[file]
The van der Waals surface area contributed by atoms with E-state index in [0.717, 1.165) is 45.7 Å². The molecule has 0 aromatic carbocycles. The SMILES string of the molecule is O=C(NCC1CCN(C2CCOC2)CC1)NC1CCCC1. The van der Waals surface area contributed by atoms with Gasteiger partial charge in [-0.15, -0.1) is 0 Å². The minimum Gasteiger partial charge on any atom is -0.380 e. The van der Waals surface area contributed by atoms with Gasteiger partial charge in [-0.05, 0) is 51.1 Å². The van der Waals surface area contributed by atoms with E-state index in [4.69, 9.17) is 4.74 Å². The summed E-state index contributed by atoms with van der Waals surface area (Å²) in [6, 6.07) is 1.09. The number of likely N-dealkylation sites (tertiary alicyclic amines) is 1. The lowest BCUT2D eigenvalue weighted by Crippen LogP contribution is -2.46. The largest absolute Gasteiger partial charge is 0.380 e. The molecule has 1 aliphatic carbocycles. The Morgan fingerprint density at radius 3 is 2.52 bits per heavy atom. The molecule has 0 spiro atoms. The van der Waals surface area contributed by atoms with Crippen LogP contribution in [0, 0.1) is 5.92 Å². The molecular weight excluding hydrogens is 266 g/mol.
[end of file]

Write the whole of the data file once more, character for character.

The van der Waals surface area contributed by atoms with E-state index in [0.717, 1.165) is 45.7 Å². The molecule has 0 aromatic carbocycles. The SMILES string of the molecule is O=C(NCC1CCN(C2CCOC2)CC1)NC1CCCC1. The van der Waals surface area contributed by atoms with Gasteiger partial charge in [-0.15, -0.1) is 0 Å². The minimum Gasteiger partial charge on any atom is -0.380 e. The van der Waals surface area contributed by atoms with Gasteiger partial charge in [-0.05, 0) is 51.1 Å². The van der Waals surface area contributed by atoms with E-state index in [4.69, 9.17) is 4.74 Å². The summed E-state index contributed by atoms with van der Waals surface area (Å²) in [6, 6.07) is 1.09. The number of likely N-dealkylation sites (tertiary alicyclic amines) is 1. The lowest BCUT2D eigenvalue weighted by Crippen LogP contribution is -2.46. The largest absolute Gasteiger partial charge is 0.380 e. The molecule has 1 aliphatic carbocycles. The Morgan fingerprint density at radius 3 is 2.52 bits per heavy atom. The molecule has 0 spiro atoms. The van der Waals surface area contributed by atoms with Crippen LogP contribution in [0, 0.1) is 5.92 Å². The molecular weight excluding hydrogens is 266 g/mol.